WASHINGTON, DC, May 26 -- The House passed a another bill authorizing oil and gas leasing of the Arctic National Wildlife Refuge coastal plain May 26 as opponents protested that supporters had choked off debate.
The measure, HR 5429, survived a last-minute effort to recommit it to the House Resources Committee, which had approved it soon after it was introduced on May 22. Opponents objected because it arrived on the floor under a rule prohibiting amendments.
The bill now moves to the Senate, which usually has opposed ANWR leasing in the past.
Members debated first the rule and then the bill itself for more than 2 hr. Most Republicans favored it, and most Democrats opposed it. Several opponents made floor statements against it before debate even began.
There was general agreement that ANWR leasing would not solve US energy problems by itself. The disagreement was over whether it would be an appropriate part of a bigger set of energy initiatives.
Rep. Rob Bishop (R-Utah) pointed out that the US Geological survey calls ANWR the largest onshore oil prospect in the US. Bishop said action on the bill was restricted to an up-or-down vote because only one amendment had been proposed, which was ruled nongermane.
Rep. Alcee Hastings (D-Fla.), said, "This bill is not so much about Alaska as it is about the coasts of California and Florida. It's just an attempt to get the camel's nose into the tent."
Rep. Earl Blumenauer (D-Ore.) said environmental effects would be greater than proponents say. "The 2,000 acres would be extended to a much wider area by ancillary activities such as roads and airports," he said.
Opponents also questioned a provision in the bill that would split government revenue equally between Alaska and the federal government. "There's a whole lot of cooking the books in terms of revenues," said Rep. Ron Kind (D-Wisc.), noting that Alaska's legislature voted last year to demand 90% of ANWR's royalties.
Supporters responded that a federal court overturned that demand. Rep. Don Young (R-Alas.) said Alaskans overwhelmingly favor ANWR leasing. "We recognize that it's not our oil. It's a national resource that should be developed," he said.
Proponents also emphasized that if former President Bill Clinton hadn't vetoed ANWR leasing authorization when it passed the House and Senate in 1991, it might be producing oil now.
"If it had been authorized 15 years ago, we would have had production to help replace what was lost following Hurricane Katrina last year," said Rep. Gene Green (D-Tex.).
"This bill is an insurance policy against foreign oil price-gougers," said Rep. Robin Hayes (R-SC). "Exploration for and production of our domestic resources is pressure against overseas suppliers as we develop alternatives."
Opponents argued that more-aggressive conservation efforts would have done more. "If Congress had passed higher automotive fuel efficiency requirements 11 years ago, it would have saved more oil than ANWR would have produced," said Rep. Sherwood L. Boehlert (R-NY).
Resources Committee Chairman Richard Pombo (R-Calif.), the bill's sponsor, said more than half of HR 5429 deals with environmental safeguards. Other supporters argued that domestic production, especially within a wildlife refuge on lands specifically set aside for energy use during the Carter administration, would be under tougher environmental standards than oil and gas development in many overseas locations.
He and 13 other House Republicans, including Energy and Commerce Committee Chairman Joe Barton (Tex.), disputed ANWR leasing opponents' arguments that leasing within the refuge would require too high an environmental price for a relatively insignificant amount of oil.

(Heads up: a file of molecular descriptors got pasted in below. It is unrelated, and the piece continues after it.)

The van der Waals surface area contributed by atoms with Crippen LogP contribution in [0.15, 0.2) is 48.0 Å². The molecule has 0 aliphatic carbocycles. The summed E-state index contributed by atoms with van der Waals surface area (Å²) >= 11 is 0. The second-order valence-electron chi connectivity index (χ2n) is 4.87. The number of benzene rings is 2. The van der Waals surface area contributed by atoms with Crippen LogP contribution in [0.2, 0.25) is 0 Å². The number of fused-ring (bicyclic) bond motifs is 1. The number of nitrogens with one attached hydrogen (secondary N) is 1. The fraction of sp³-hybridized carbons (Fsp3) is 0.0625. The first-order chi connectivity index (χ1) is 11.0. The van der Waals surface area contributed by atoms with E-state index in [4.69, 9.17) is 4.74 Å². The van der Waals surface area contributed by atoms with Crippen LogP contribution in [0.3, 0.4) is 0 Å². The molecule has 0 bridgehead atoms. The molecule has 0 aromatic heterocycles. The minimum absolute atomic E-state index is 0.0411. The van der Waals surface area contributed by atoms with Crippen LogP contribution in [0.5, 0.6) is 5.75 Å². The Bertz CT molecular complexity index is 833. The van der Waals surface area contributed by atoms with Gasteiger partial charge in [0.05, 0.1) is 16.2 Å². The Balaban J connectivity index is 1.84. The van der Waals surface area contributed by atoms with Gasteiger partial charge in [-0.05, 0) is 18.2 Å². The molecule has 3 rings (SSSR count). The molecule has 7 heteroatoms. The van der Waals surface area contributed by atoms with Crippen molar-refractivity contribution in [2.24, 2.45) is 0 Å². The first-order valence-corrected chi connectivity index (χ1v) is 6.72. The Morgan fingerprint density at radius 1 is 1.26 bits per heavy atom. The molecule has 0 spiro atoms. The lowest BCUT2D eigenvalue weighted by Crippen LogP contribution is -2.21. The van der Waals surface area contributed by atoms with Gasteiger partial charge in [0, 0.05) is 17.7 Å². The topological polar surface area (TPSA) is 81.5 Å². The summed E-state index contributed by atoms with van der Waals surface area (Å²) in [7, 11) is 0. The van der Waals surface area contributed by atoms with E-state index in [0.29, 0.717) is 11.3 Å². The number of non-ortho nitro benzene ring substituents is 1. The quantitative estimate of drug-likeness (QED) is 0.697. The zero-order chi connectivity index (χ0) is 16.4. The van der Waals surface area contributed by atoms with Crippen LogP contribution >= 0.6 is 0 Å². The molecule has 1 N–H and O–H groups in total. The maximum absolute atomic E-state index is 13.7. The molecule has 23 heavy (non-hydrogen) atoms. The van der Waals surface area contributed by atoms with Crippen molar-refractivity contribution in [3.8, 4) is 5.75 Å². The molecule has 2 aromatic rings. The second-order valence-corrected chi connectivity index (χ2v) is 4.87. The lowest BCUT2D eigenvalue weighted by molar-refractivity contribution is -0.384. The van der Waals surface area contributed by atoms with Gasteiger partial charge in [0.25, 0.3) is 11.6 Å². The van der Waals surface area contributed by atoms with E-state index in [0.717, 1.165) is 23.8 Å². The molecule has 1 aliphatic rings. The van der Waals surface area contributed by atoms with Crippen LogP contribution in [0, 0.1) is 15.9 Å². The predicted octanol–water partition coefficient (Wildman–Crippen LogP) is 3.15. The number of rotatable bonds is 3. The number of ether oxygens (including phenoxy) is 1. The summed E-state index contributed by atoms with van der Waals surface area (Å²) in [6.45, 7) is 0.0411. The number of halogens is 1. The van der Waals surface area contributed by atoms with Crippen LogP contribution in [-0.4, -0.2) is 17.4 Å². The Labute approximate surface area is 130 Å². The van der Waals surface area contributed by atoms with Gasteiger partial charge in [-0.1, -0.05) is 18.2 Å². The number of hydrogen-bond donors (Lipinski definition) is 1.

"In fact, ANWR could be the single largest conventional energy resource in America," they wrote in a "Dear Colleague" letter on May 24. "The mean estimate of recoverable oil from 2,000 acres in ANWR is 10.4 billion bbl."
Devin Nunes (R-Calif.), who called ANWR's coastal plain "a barren slope," said, "One of the reasons the environmental community opposes this so strongly is that it's their number one source of funds for political purposes."
Rep. Lois Capps (D-Calif.) protested that description. "We have a moral purpose to protect places like the ANWR coast for future generations. This desperate obsession with drilling off our coasts and in wildlife refuges has wasted too much of our time," she said.
Rep. George Miller (D-Calif.) said supporters' claims that impacts would be confined to 2,000 acres are a hoax. Referring to the remainder of the area set aside in the refuge for possible future energy development, he said, "There are another 69,000 acres where they can build roads and airports. This is a choice between preserving or industrializing a pristine area."
Rep. George Radanovich (R-Calif.) said the bill would create more than 1 million jobs in all 50 states and cited a survey showing 59% support for it. "The American people believe we're doing the right thing by considering this bill today," he said.
But Rep. Edward Markey (D-Mass.) said reconsidering ANWR leasing took time from bigger energy issues. "We should be debating how to radically increase our alternative fuels consumption and energy efficiency," he said.
Pombo agreed that the bigger energy question involves more than ANWR. "Unfortunately, our energy policy the last 30 years has been to grow more dependent on foreign sources and discouraging domestic development," he said. "The other side is correct about our need for more alternative energy. But unless we're willing to create more energy from existing resources as well as alternatives, we won't make progress."
Following the bill's apparent passage by voice vote, Miller tried to recommit it to the Resources Committee with a proposed amendment that would bar issuing ANWR leases to any producer refusing to renegotiate deepwater royalties that were not covered by price thresholds.
Contact Nick Snow at [email protected].